Where are "codes"?
- [This topic has been discussed previously on this list; please forgive me if
these musing add nothing new to the discussion. I should also apologize in
advance for the long and rambling nature of these observations.]
The term "code switching" (and its variants) is widely used, with little
apparent attempt to define the notion of "code". As Celso Alvarez (2000) points
out, most scholars are content to assume "code" means "language" (or "variety"),
without bothering to think through the consequences of this position.
The notion of "code" (or at least the term) seems to have entered linguistics
from Robert Fano's 1950 "The Information Theory Point of View in Speech
Communication." Roman Jakobson often cites Fano, as does Uriel Weinrich, whose
1953 book Languages in Contact may have introduced the term "code" to linguistic
According to Fano (quoted in Alvarez 1998), "[It] appears that different
speakers use, in a sense, different codes. These codes are stored in the brain
of the listener who uses in each case the apropriate code." Thus, for Fano,
codes are located in the brains of listeners. Alvarez expands Fano's
formulation, seeing a sender's code in the speaker's mind, and a receiver's
code in the hearer's: "Internal individual codes (senders' and receivers') must
necessarily differ, as they belong to different minds" (Alvarez quoted in Nilep
2006; see also Alvarez 1998, 2000).
This notion that codes reside in the brain (or mind) certainly seems to be
similar to Jakobson's understanding. He further suggests that each language
user possesses multiple sending and receiving codes, relating to multiple
speech styles. "Two styles of the same language may have divergent codes and be
deliberately interlinked within one utterance or even one sentence" (Jakobson,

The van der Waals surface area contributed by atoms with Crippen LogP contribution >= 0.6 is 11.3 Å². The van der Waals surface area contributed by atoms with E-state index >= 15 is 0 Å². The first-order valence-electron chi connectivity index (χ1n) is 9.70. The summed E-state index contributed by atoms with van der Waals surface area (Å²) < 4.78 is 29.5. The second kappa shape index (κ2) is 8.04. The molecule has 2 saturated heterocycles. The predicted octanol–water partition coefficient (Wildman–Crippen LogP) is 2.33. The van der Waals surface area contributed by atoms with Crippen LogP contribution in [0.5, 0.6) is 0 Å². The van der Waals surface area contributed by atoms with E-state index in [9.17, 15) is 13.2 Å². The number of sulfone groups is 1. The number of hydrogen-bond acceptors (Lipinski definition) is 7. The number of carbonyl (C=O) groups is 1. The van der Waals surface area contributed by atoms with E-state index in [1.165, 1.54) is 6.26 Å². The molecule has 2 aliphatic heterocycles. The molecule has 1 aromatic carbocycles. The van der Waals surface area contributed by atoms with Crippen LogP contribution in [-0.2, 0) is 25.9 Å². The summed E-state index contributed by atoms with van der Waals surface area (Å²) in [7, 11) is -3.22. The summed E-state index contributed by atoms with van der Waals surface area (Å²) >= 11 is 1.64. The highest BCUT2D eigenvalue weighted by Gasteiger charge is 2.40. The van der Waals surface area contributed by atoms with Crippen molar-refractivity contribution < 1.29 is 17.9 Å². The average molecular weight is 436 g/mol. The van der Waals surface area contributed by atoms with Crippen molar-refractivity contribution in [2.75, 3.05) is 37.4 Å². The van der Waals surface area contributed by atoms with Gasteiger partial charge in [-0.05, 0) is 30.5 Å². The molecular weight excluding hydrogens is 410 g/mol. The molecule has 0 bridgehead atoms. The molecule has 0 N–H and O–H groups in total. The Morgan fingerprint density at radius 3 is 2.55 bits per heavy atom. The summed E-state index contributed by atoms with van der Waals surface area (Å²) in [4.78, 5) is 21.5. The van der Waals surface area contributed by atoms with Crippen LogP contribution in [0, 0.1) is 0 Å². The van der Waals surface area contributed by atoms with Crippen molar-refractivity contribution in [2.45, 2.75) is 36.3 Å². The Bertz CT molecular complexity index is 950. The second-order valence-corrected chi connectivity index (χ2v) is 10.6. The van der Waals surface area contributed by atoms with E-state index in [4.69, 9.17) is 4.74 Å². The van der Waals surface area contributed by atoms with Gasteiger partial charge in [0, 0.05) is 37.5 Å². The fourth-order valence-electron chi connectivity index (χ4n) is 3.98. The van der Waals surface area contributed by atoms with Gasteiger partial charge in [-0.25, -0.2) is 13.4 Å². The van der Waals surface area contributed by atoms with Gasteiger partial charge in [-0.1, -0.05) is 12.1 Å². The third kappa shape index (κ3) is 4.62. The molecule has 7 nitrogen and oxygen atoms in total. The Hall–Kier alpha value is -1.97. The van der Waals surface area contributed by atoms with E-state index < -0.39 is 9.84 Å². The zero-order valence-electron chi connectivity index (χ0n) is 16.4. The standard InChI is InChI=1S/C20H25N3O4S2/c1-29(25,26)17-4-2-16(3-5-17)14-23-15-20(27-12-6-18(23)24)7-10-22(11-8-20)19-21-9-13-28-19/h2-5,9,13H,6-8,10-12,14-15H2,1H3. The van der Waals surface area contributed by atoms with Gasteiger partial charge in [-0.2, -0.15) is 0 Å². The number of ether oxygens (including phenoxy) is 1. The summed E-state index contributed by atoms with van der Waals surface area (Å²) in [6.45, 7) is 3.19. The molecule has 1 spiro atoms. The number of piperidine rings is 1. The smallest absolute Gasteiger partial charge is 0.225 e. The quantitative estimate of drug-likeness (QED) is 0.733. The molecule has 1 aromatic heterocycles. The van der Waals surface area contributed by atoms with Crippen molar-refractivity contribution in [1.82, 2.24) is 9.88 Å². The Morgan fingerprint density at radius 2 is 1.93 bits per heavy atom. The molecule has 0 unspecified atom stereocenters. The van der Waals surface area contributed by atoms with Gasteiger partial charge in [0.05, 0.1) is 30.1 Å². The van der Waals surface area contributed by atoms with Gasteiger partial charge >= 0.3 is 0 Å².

Fant and Halle 1952).
In contemporary usage, however, the assumption, and ocassionally even the overt
argument, is that languages *are* codes. According to this point of view, what
exists in the mind are languages (which equal codes, and may equal grammars).
Following this argument to what is perhaps its logical conclusion, one would
have to conclude that language-as-code serves to encode propositions, which
are, one supposes, the product of other (non-linguistic, or not necessarily
linguistic) cognitive processes. This not only brings us back to the conduit
metaphor (Reddy 1979), that is, the (contested but wide-spread) belief that
language is a transparent conduit for the movement of propositions from mind to
mind, but also closes off discussion of sociolinguistics, linguistic
anthropology, pragmatics, and the thornier issues of semantics from the field
of code switching research.
Silverstein (1979), building on notions from Whorf, characterizes the image of
encoding this way: "In using language as a device of propositional reference in
practical situations, speakers pre-suppose a reality 'out there' that langauge
codes and categorizes." I take Silverstein's point (and Whorf's) to be that
language does not simply refer to (or 'encode') a world outside of itself.
Rather, language is a part of the world. Through language use, speakers and
listeners both index and create their understanding of the world, also known as
culture (compare Geertz 1973).
Thus, let me suggest that anyone proposing a socially-oriented or culturally
embedded discussion of code switching should, as Celso Alvarez (e.g. 2000) has
argued, take seriously the question of what (and where) codes are.
Alvarez-Cáccamo, Celso. 1998. "From 'Switching Code' to 'Code-switching':
Towards a Reconceptualization of Communicative Codes." In Peter Auer (ed.)
Code-Switching in Conversation: Language, Interaction, and Identity, 29-48.
Alvarez-Cáccamo, Celso. 2000. "Para um Modelo do 'Code-switching' e a
Alternancia de Variedades como Fenomenos Distintos: Dados do Discurso
Galego-Portuges/Espanhol na Galiza." Estudios de Sociolinguistica 1(1),
Fano, Robert M. 1950. "The Information Theory Point of View in Speech
Communication." Journal of the Acoustical Society of America 22, 691-696.
Geertz, Clifford. 1973. "Thick Description: Toward an Interpretive Theory of
Culture." In The Interpretation of Cultures: 309-23. New York: Basic Books.
Jakobson, Roman, Gunnar M. Fant and Morris Halle. 1952. Preliminaries to Speech
Analysis: The Distinctive Features and their Correlates. Cambridge, MA: MIT
Nilep, Chad. 2006. "'Code switching' in sociocultural linguistics." Colorado
Research in Linguistics 19(1).
Reddy, Michael. 1979. "The Conduit Metaphor." In Andrew Ortony (ed), Metaphor
and Thought. Cambridge: Cambridge University Press.
Silverstein, Michael. 1979. "Language Structure and Linguistic Ideology." In The
Elements, A Parasession on Linguistic Units and Levels. Chicago: Chicago
Chad D. Nilep Rien ne serait pire pour
Department of Linguistics l'humanité que de progresser
University of Colorado, Boulder vers une situation où l'on ne
http://ucsu.colorado.edu/~nilep/ parlerait qu'une seule langue.